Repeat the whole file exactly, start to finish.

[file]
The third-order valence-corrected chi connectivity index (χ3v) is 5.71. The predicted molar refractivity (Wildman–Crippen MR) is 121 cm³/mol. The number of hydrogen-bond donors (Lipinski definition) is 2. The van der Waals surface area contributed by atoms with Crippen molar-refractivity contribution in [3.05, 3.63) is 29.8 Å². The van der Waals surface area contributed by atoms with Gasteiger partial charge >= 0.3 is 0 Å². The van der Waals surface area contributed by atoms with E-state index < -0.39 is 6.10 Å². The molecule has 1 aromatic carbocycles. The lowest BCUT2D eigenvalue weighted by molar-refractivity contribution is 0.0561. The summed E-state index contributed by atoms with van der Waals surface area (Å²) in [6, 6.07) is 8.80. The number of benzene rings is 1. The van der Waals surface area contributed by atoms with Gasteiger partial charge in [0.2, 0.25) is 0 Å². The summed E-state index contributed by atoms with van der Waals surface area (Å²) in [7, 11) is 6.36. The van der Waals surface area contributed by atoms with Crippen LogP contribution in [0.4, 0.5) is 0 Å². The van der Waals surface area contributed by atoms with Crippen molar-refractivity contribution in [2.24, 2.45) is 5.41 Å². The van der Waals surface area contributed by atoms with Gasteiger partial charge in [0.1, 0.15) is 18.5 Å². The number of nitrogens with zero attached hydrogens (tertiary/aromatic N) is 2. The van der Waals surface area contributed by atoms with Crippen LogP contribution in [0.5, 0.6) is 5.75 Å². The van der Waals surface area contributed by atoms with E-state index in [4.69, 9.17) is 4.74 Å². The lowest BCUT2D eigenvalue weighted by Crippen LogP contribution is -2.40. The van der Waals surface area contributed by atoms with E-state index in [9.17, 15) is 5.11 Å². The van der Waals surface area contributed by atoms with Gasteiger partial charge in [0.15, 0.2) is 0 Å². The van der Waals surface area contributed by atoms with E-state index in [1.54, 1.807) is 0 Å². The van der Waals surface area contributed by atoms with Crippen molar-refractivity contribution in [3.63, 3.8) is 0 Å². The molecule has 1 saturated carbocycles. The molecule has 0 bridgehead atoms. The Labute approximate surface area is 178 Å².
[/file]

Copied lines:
The third-order valence-corrected chi connectivity index (χ3v) is 5.71. The predicted molar refractivity (Wildman–Crippen MR) is 121 cm³/mol. The number of hydrogen-bond donors (Lipinski definition) is 2. The van der Waals surface area contributed by atoms with Crippen molar-refractivity contribution in [3.05, 3.63) is 29.8 Å². The van der Waals surface area contributed by atoms with Gasteiger partial charge >= 0.3 is 0 Å². The van der Waals surface area contributed by atoms with E-state index < -0.39 is 6.10 Å². The molecule has 1 aromatic carbocycles. The lowest BCUT2D eigenvalue weighted by molar-refractivity contribution is 0.0561. The summed E-state index contributed by atoms with van der Waals surface area (Å²) in [6, 6.07) is 8.80. The number of benzene rings is 1. The van der Waals surface area contributed by atoms with Gasteiger partial charge in [0.2, 0.25) is 0 Å². The summed E-state index contributed by atoms with van der Waals surface area (Å²) in [7, 11) is 6.36. The van der Waals surface area contributed by atoms with Crippen LogP contribution in [0.4, 0.5) is 0 Å². The van der Waals surface area contributed by atoms with Crippen molar-refractivity contribution in [2.24, 2.45) is 5.41 Å². The van der Waals surface area contributed by atoms with Gasteiger partial charge in [0.1, 0.15) is 18.5 Å². The number of nitrogens with zero attached hydrogens (tertiary/aromatic N) is 2. The van der Waals surface area contributed by atoms with Crippen LogP contribution in [0.5, 0.6) is 5.75 Å². The van der Waals surface area contributed by atoms with E-state index in [4.69, 9.17) is 4.74 Å². The lowest BCUT2D eigenvalue weighted by Crippen LogP contribution is -2.40. The van der Waals surface area contributed by atoms with E-state index in [9.17, 15) is 5.11 Å². The van der Waals surface area contributed by atoms with Gasteiger partial charge in [0.15, 0.2) is 0 Å². The van der Waals surface area contributed by atoms with E-state index in [1.54, 1.807) is 0 Å². The van der Waals surface area contributed by atoms with Crippen molar-refractivity contribution in [3.63, 3.8) is 0 Å². The molecule has 1 saturated carbocycles. The molecule has 0 bridgehead atoms. The Labute approximate surface area is 178 Å².